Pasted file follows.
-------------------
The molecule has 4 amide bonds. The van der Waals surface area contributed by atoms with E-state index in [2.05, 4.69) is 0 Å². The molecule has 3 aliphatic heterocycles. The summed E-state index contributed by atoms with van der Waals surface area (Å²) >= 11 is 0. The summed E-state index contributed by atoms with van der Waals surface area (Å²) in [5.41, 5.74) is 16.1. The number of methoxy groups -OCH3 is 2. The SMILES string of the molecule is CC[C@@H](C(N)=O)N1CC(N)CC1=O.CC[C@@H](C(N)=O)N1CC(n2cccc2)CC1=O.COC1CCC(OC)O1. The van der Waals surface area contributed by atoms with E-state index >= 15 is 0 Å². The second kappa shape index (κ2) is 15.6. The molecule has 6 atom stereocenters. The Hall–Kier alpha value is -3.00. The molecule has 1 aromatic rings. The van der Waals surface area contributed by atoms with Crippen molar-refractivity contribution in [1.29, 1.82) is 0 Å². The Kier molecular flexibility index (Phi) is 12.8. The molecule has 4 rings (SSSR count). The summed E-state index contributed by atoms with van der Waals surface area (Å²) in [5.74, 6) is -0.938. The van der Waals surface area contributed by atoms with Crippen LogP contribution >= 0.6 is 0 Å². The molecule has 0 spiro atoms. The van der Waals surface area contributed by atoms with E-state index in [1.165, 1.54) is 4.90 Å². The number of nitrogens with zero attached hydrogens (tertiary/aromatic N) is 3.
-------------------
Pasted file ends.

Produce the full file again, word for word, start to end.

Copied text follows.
The molecule has 4 amide bonds. The van der Waals surface area contributed by atoms with E-state index in [2.05, 4.69) is 0 Å². The molecule has 3 aliphatic heterocycles. The summed E-state index contributed by atoms with van der Waals surface area (Å²) >= 11 is 0. The summed E-state index contributed by atoms with van der Waals surface area (Å²) in [5.41, 5.74) is 16.1. The number of methoxy groups -OCH3 is 2. The SMILES string of the molecule is CC[C@@H](C(N)=O)N1CC(N)CC1=O.CC[C@@H](C(N)=O)N1CC(n2cccc2)CC1=O.COC1CCC(OC)O1. The van der Waals surface area contributed by atoms with E-state index >= 15 is 0 Å². The second kappa shape index (κ2) is 15.6. The molecule has 6 atom stereocenters. The Hall–Kier alpha value is -3.00. The molecule has 1 aromatic rings. The van der Waals surface area contributed by atoms with Crippen molar-refractivity contribution in [1.29, 1.82) is 0 Å². The Kier molecular flexibility index (Phi) is 12.8. The molecule has 4 rings (SSSR count). The summed E-state index contributed by atoms with van der Waals surface area (Å²) in [5.74, 6) is -0.938. The van der Waals surface area contributed by atoms with Crippen LogP contribution >= 0.6 is 0 Å². The molecule has 0 spiro atoms. The van der Waals surface area contributed by atoms with E-state index in [1.165, 1.54) is 4.90 Å². The number of nitrogens with zero attached hydrogens (tertiary/aromatic N) is 3.